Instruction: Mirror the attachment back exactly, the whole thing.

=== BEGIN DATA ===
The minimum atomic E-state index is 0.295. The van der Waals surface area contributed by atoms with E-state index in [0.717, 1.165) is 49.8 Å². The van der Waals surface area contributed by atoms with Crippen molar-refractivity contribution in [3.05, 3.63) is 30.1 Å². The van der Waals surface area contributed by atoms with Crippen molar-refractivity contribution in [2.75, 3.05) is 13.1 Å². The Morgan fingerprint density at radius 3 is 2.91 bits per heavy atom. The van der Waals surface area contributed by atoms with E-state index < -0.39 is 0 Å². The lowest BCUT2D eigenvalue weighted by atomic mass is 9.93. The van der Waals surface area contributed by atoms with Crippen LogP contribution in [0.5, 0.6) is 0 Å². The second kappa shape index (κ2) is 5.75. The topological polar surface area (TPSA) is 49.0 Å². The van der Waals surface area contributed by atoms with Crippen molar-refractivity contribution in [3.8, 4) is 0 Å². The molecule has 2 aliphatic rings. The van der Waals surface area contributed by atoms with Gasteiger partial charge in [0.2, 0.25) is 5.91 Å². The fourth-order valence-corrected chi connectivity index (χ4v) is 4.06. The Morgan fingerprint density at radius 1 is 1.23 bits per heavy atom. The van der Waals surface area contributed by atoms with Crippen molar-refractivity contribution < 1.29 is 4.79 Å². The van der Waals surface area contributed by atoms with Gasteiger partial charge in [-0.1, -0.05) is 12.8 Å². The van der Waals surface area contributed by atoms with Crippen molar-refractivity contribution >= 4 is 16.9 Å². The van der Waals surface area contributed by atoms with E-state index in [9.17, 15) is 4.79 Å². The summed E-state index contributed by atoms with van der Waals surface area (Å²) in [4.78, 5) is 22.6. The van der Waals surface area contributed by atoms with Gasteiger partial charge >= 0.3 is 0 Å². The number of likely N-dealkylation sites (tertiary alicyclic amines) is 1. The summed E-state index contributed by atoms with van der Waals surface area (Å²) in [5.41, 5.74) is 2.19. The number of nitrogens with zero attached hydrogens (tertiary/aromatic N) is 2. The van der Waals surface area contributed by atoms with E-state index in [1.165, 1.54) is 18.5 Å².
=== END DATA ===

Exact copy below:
The minimum atomic E-state index is 0.295. The van der Waals surface area contributed by atoms with E-state index in [0.717, 1.165) is 49.8 Å². The van der Waals surface area contributed by atoms with Crippen molar-refractivity contribution in [3.05, 3.63) is 30.1 Å². The van der Waals surface area contributed by atoms with Crippen molar-refractivity contribution in [2.75, 3.05) is 13.1 Å². The Morgan fingerprint density at radius 3 is 2.91 bits per heavy atom. The van der Waals surface area contributed by atoms with E-state index < -0.39 is 0 Å². The lowest BCUT2D eigenvalue weighted by atomic mass is 9.93. The van der Waals surface area contributed by atoms with Crippen LogP contribution in [0.5, 0.6) is 0 Å². The second kappa shape index (κ2) is 5.75. The topological polar surface area (TPSA) is 49.0 Å². The van der Waals surface area contributed by atoms with Crippen molar-refractivity contribution in [3.8, 4) is 0 Å². The molecule has 2 aliphatic rings. The van der Waals surface area contributed by atoms with Gasteiger partial charge in [0.2, 0.25) is 5.91 Å². The fourth-order valence-corrected chi connectivity index (χ4v) is 4.06. The Morgan fingerprint density at radius 1 is 1.23 bits per heavy atom. The van der Waals surface area contributed by atoms with Crippen molar-refractivity contribution < 1.29 is 4.79 Å². The van der Waals surface area contributed by atoms with Gasteiger partial charge in [-0.1, -0.05) is 12.8 Å². The van der Waals surface area contributed by atoms with Crippen molar-refractivity contribution >= 4 is 16.9 Å². The van der Waals surface area contributed by atoms with E-state index in [9.17, 15) is 4.79 Å². The summed E-state index contributed by atoms with van der Waals surface area (Å²) in [4.78, 5) is 22.6. The van der Waals surface area contributed by atoms with Gasteiger partial charge >= 0.3 is 0 Å². The number of likely N-dealkylation sites (tertiary alicyclic amines) is 1. The summed E-state index contributed by atoms with van der Waals surface area (Å²) in [5.41, 5.74) is 2.19. The number of nitrogens with zero attached hydrogens (tertiary/aromatic N) is 2. The van der Waals surface area contributed by atoms with E-state index in [1.165, 1.54) is 18.5 Å².